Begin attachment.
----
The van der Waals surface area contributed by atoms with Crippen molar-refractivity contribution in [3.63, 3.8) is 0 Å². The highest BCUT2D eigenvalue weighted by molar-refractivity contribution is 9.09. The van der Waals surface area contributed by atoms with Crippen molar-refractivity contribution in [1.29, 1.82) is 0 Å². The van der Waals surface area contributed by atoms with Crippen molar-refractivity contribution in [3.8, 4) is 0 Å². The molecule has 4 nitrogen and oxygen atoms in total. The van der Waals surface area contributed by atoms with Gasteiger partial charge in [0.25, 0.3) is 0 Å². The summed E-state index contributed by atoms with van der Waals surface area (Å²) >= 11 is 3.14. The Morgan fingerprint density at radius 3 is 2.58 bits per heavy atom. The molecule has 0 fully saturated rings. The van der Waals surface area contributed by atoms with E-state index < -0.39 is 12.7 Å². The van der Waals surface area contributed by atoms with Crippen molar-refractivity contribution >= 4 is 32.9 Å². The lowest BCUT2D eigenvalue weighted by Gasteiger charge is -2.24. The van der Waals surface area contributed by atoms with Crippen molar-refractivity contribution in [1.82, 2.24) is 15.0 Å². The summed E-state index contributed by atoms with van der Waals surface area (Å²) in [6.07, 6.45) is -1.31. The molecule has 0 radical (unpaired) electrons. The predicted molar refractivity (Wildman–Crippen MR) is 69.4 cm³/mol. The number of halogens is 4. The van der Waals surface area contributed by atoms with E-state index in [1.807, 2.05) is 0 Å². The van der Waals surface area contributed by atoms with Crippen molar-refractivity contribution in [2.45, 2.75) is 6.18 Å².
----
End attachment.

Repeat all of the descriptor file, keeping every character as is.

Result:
The van der Waals surface area contributed by atoms with Crippen molar-refractivity contribution in [3.63, 3.8) is 0 Å². The highest BCUT2D eigenvalue weighted by molar-refractivity contribution is 9.09. The van der Waals surface area contributed by atoms with Crippen molar-refractivity contribution in [1.29, 1.82) is 0 Å². The van der Waals surface area contributed by atoms with Crippen molar-refractivity contribution in [3.8, 4) is 0 Å². The molecule has 4 nitrogen and oxygen atoms in total. The van der Waals surface area contributed by atoms with Gasteiger partial charge in [0.25, 0.3) is 0 Å². The summed E-state index contributed by atoms with van der Waals surface area (Å²) >= 11 is 3.14. The Morgan fingerprint density at radius 3 is 2.58 bits per heavy atom. The molecule has 0 fully saturated rings. The van der Waals surface area contributed by atoms with E-state index < -0.39 is 12.7 Å². The van der Waals surface area contributed by atoms with Crippen molar-refractivity contribution >= 4 is 32.9 Å². The lowest BCUT2D eigenvalue weighted by Gasteiger charge is -2.24. The van der Waals surface area contributed by atoms with Crippen molar-refractivity contribution in [1.82, 2.24) is 15.0 Å². The summed E-state index contributed by atoms with van der Waals surface area (Å²) in [6.07, 6.45) is -1.31. The molecule has 0 radical (unpaired) electrons. The predicted molar refractivity (Wildman–Crippen MR) is 69.4 cm³/mol. The number of halogens is 4. The van der Waals surface area contributed by atoms with E-state index in [1.807, 2.05) is 0 Å². The van der Waals surface area contributed by atoms with Crippen molar-refractivity contribution in [2.45, 2.75) is 6.18 Å².